• Similarly, it is worth knowing how to control renaming, chat boxes and how to turn off someone's video if they distract themselves and others with altering background. Why would I need to know this?
  • Meetings don't need to be long. Something is better than nothing! Free Zoom is limited to 40 minutes if there are more than two devices in the meeting. If you should run out of time, it is possible to log back in on the same link. Having said that, we are very grateful that the group has been gifted Zoom membership which allows us meetings over 40 minutes.
  • It is easy to have a Zoom meeting with yourself to practice! I had frequent meetings with myself, initially, to work out how screen sharing worked, how to share videos and slide shows. Zoom isn't difficult!
Have you put your home education group online? I would love to know how this has worked, and particularly what has gone well, as our group is very much a work in progress.

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Wednesday, 30 December 2020

Top Books of 2020

 This year I have read between fifty and sixty books. They fall into several groups

-children's books. Some of these, I have read aloud to my children and others have been prereads before using with a children's book club that I run; using for book recommendations or prior to reading aloud with my children. 

-adult fiction. This has been dominated by Agatha Christie, this year, as my younger daughter has discovered her books and likes to have someone to discuss them with. Reading them isn't a hardship!

-Christian books which I have read to learn more about the faith or for  encouragement.

- adult non-fiction. This is a bit of a ragbag.

I grade the books that I read from 1 to 5. Looking through, no books have received a one this year. This is probably because there have been books which I haven't bothered to finish. Anyway, onto the best.

Children's Books

I enjoy reading children's books and this year, some have been particularly worthwhile.

The Wolves of Willoughby Chase is a classic set in a fictional time in history. What or who are the wolves? It has an encouragingly happy ending. Ideal for children aged about 9-11.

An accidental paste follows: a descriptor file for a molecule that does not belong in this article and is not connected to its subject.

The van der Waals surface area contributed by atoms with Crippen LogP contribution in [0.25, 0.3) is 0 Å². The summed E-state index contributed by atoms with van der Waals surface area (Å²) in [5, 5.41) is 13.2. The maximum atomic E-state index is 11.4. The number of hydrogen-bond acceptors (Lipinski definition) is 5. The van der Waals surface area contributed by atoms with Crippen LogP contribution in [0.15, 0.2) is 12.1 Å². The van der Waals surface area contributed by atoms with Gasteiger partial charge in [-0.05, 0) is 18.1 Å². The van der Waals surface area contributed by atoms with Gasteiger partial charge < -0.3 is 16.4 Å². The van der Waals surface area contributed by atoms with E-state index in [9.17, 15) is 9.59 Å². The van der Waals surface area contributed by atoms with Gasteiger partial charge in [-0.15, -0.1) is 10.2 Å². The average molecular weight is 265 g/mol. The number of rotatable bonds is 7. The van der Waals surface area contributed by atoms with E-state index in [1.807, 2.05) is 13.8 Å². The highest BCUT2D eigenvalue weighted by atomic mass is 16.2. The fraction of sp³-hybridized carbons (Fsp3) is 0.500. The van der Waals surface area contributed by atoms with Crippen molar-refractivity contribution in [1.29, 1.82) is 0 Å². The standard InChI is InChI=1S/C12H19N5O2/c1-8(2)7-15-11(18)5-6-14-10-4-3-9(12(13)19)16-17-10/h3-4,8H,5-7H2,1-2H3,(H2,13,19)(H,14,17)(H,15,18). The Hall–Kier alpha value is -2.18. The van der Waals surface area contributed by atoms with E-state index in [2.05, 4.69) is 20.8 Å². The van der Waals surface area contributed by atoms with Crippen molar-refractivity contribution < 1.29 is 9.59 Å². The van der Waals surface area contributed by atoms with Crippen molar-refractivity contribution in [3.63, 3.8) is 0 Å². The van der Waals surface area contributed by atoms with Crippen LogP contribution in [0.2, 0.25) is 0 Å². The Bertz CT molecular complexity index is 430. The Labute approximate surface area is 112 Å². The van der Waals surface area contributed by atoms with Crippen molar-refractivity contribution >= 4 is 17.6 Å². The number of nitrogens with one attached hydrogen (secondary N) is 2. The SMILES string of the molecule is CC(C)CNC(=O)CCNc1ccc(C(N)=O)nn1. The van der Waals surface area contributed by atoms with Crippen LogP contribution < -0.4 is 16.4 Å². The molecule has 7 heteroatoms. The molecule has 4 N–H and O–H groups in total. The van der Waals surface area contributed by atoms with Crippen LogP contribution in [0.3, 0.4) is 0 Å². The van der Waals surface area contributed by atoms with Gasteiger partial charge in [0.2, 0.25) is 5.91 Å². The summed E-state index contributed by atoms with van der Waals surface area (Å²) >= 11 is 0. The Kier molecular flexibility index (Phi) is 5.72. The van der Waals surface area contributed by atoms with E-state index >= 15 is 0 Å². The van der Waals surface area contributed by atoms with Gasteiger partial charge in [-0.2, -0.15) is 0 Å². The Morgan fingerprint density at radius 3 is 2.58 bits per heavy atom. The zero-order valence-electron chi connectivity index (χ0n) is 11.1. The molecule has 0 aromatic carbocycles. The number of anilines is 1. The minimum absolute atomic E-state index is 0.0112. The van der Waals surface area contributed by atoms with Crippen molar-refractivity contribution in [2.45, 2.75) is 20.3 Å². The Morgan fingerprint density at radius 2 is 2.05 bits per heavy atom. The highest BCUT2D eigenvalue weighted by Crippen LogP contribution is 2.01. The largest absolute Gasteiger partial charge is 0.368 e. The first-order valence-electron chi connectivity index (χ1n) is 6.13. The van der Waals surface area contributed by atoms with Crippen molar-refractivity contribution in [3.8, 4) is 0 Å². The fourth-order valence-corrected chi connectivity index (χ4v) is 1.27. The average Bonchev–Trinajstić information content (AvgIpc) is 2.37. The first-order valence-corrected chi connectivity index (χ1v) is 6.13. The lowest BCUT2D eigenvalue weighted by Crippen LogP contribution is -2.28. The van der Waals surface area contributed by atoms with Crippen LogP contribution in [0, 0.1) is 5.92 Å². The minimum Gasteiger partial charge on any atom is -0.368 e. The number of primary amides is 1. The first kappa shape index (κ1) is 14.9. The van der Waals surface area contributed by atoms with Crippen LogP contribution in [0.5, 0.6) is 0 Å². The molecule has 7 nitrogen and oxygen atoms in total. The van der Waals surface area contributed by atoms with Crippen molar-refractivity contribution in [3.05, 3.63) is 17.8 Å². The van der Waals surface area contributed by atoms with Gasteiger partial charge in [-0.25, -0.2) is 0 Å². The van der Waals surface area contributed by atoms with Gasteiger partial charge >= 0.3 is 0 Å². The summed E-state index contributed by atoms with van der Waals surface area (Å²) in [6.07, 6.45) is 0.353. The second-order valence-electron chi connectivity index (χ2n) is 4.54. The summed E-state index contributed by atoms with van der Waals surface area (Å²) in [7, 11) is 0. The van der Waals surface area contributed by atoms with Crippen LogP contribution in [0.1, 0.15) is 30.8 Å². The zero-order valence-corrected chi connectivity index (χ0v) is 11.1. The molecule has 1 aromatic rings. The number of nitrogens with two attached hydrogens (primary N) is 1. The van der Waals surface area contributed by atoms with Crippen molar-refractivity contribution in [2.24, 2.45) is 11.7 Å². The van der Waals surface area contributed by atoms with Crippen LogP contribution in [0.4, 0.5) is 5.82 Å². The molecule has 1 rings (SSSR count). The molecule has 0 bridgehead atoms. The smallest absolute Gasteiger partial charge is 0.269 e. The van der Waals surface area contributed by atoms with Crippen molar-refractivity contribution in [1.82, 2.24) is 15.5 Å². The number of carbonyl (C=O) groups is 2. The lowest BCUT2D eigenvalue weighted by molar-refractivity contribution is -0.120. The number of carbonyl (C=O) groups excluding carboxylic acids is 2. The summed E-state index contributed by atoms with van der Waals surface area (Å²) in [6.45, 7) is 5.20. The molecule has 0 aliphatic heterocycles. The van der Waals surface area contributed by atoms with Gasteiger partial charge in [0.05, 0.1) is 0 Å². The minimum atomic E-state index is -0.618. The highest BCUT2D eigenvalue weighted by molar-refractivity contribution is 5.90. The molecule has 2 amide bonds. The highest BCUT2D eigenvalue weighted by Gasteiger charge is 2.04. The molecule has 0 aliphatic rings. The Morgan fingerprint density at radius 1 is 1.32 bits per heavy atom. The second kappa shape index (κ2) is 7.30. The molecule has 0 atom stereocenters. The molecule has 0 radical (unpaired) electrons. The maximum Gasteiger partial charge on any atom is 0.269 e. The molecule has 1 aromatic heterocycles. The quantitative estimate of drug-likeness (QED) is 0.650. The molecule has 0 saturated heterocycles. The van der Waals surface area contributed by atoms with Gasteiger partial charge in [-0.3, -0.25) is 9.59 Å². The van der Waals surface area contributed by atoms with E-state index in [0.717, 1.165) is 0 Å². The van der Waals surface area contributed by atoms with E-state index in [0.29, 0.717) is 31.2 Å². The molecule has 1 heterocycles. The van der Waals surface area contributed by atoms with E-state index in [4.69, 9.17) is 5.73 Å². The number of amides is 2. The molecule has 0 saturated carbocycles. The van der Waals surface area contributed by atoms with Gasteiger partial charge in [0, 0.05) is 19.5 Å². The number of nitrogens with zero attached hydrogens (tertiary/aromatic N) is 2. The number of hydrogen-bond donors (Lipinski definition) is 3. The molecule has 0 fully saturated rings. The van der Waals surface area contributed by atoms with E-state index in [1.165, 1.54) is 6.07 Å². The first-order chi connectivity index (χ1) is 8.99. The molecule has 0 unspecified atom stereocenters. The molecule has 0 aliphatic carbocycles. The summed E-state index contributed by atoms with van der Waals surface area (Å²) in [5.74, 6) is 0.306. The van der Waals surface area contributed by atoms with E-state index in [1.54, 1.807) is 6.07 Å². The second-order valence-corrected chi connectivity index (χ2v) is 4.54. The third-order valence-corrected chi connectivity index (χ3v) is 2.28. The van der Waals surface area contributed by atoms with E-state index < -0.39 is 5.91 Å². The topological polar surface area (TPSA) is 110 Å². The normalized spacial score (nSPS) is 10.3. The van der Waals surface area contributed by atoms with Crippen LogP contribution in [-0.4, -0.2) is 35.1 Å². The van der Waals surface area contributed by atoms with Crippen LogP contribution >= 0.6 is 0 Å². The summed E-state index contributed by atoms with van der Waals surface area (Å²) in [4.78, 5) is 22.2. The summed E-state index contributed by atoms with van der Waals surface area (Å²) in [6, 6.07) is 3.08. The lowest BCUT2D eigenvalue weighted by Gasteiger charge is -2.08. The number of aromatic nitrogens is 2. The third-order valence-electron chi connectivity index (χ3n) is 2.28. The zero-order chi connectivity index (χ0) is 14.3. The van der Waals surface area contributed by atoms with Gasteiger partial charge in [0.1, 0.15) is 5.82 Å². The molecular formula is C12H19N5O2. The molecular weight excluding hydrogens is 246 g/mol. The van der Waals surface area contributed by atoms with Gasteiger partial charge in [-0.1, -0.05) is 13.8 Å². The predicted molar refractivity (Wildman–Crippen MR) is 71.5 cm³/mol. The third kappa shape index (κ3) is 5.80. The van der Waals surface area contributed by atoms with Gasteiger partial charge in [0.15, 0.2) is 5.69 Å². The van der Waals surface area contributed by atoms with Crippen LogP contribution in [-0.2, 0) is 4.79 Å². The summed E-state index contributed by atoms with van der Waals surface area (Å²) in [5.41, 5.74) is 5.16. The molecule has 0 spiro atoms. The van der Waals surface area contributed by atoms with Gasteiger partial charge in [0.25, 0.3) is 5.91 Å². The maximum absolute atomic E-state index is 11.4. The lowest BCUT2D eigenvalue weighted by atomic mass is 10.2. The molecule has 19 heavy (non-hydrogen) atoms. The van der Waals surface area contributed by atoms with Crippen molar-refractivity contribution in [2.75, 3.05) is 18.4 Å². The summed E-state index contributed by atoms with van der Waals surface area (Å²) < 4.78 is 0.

Stella by Starlight is a book that deserves to become a classic. This is set in North Carolina in the 1930s in a black family. It details the struggles of the men of the community to register to vote against a background of Klu Klux Klan activity. 

Next term's read with the book club is Out of the Smoke which I reviewed earlier.

A friend recommended On the Edge of the Dark Sea of Darkness. I'm not usually a big fantasy fan but this is written particularly well and my youngest has been very keen for us to start the next volume. 

The faithful spy: Dietrich Bonhoeffer and the plot to kill Hitler was ,again, read at the instigation of a friend. This is a reflective comic book aimed at older children. There is so much to think about in this book: theology, history, pacifism, loyalty to country and when to stand up and be counted. I don't agree with Bonhoeffer in everything, certainly not theologically, but this is a book that I am booking forward to reading and discussing with my children.


Adult Fiction

Agatha Christie has been fun and the best of the year was And then there were none although it is definitely creepy. 

I guess that I need to read some more fiction, next year. Suggestions are gratefully received!


Christian Books

This year, I have reread some of Ryle's Expository Thoughts on the Gospels. I don't know how many times that I have read these but they are straightforward, helpful commentaries on the text which don't strain the meaning.

A Passion for the Impossible:the life of Lilias Trotter is the biography of a wealthy Victorian artist and friend of John Ruskin who gave up all her hope of becoming a famous artist to go as a missionary to Algeria. 

Seeking Allah, Finding Jesus: a Devout Muslim encounters Christianity 

This is the raw testimony of a a Muslim lad to starts to work through the truth of the information that he has always believed about Christianity and then the foundation for his Islamic beliefs. A thoughtful book showing the beliefs that many Muslims have about Christianity, Nabeel's love for his family and the cost that he paid to follow the Lord Jesus.


Adult Non-Fiction

Tyneham: a Lost Heritage

I picked up this book which had belonged to my Mother in law and wasn't sure whether it would be worth reading. It is Dorset local history and I wasn't sure that it would grip someone not born in the county but it was definitely a keeper. Tyneham is a village which was taken over by the military in the Second World War and never returned. Lilian Bond tells the story of growing up in the manor at the turn of the twentieth century and a world which has gone forever and a place which has changed beyond recognition. 


I have written short comments about the books which I have read in this year's book list. As always, I have some books on the go

  • Wonder  by R.J. Palacio
  • Prisoner's of Geography: Ten maps that tell you everything you need to know about Global politics
  • More than Conquerors: an interpretation of the book of Revelation
  • Spurgeon's Devotional Bible- My husband and I have been reading this together for a couple of years and, God willing, will finish this tomorrow. This might be heresy but I prefer this to Spurgeon's Morning and Evening as the comments follow the text more closely.


Please feel free to recommend books for me for next year!